Sophie's World: A Novel About the History of Philosophy
Sophie's World is one of those books that I started reading a long while ago, got about a quarter through and then for some reason had to put back on the shelf. Well, I just finished it & it's really good. It plays with the ideas of fiction and meta-fiction and does it very well.
In trying to describe it to you I'll warn you now that I'm going to completely blow the plot, so just ignore this post if you don't want to know:
Sophie is a 14 year old who gets into a bizarre philosophical debate with a mysterious older man, Alberto. Initially it's just cryptic notes & packages asking questions of Sophie:
Who are you?
Where does the world come from?
Why is Lego the most ingenious toy in the world?
As she thinks about these the mysterious stranger leads her through an exploration of the history of Philosophy. But it soon evolves into more as it becomes obvious that there's a deeper story here than just a fascinating, but fairly dry, chronological discussion on the great philosophers and their ideas.
Sophie begins to relate their ideas to her life & starts to puzzle out who the mysterious Hilde is & why postcards from Hilde's father are coming to Sophie.
So far so good, if a little dry and slow to be honest.
Then at the halfway point the sublime moment happens that makes you realise that the book does have a stunning story buried inside it. First there's a deeply disturbing passage where Sophie and her guide talk of the English philosopher Locke and his ideas that the world only exists from your own perceptions, beyond that nothing is real. You create the world inside your own head.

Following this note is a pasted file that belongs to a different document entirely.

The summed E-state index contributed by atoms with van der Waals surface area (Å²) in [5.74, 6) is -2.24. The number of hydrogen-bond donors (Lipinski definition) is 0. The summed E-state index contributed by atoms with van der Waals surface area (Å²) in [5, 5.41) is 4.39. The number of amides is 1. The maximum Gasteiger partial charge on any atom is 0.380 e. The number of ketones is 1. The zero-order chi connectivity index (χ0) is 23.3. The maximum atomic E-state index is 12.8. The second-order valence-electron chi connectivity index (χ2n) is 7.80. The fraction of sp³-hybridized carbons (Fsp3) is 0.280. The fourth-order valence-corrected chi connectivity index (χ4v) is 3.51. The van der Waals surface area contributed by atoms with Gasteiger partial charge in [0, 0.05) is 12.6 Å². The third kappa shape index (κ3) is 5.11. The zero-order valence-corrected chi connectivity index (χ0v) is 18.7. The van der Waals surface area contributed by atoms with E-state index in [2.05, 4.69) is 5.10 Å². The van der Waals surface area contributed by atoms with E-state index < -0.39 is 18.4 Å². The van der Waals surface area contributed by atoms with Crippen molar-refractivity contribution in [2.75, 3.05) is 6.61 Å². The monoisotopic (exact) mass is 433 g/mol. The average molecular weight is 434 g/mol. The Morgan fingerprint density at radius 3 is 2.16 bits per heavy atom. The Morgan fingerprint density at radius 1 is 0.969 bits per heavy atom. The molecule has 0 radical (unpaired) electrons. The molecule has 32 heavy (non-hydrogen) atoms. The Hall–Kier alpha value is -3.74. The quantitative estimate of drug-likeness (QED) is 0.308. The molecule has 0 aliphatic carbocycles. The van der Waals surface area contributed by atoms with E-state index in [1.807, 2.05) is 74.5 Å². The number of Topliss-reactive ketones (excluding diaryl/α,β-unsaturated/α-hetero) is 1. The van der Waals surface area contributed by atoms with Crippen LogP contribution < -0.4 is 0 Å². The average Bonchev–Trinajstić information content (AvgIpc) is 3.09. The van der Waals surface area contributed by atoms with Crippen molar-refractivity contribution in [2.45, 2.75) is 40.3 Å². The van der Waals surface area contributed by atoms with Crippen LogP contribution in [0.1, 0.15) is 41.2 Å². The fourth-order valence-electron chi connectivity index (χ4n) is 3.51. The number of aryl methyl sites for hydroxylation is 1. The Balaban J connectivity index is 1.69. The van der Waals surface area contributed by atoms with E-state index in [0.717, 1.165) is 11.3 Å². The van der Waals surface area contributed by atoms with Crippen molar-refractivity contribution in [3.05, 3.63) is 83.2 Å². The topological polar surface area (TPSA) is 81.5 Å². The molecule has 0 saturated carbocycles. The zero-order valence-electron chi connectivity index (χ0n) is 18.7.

Then everything shifts.
The story is taken over by the mysterious Hilde & suddenly both the reader & Sophie realise that Sophie's World is actually a fictional world, controlled by Hilde's father, written for Hilde's amusement.
The final third is all about Sophie's attempts to escape from her fictional reality, something which, in the end, she manages by an act as simple of walking out of the page and disappearing from the author's sight.
This is one of those books, like Jonathon Livingston Seagull that I intend to keep on the shelf and pass onto Molly when she's old enough to appreciate the genius of them.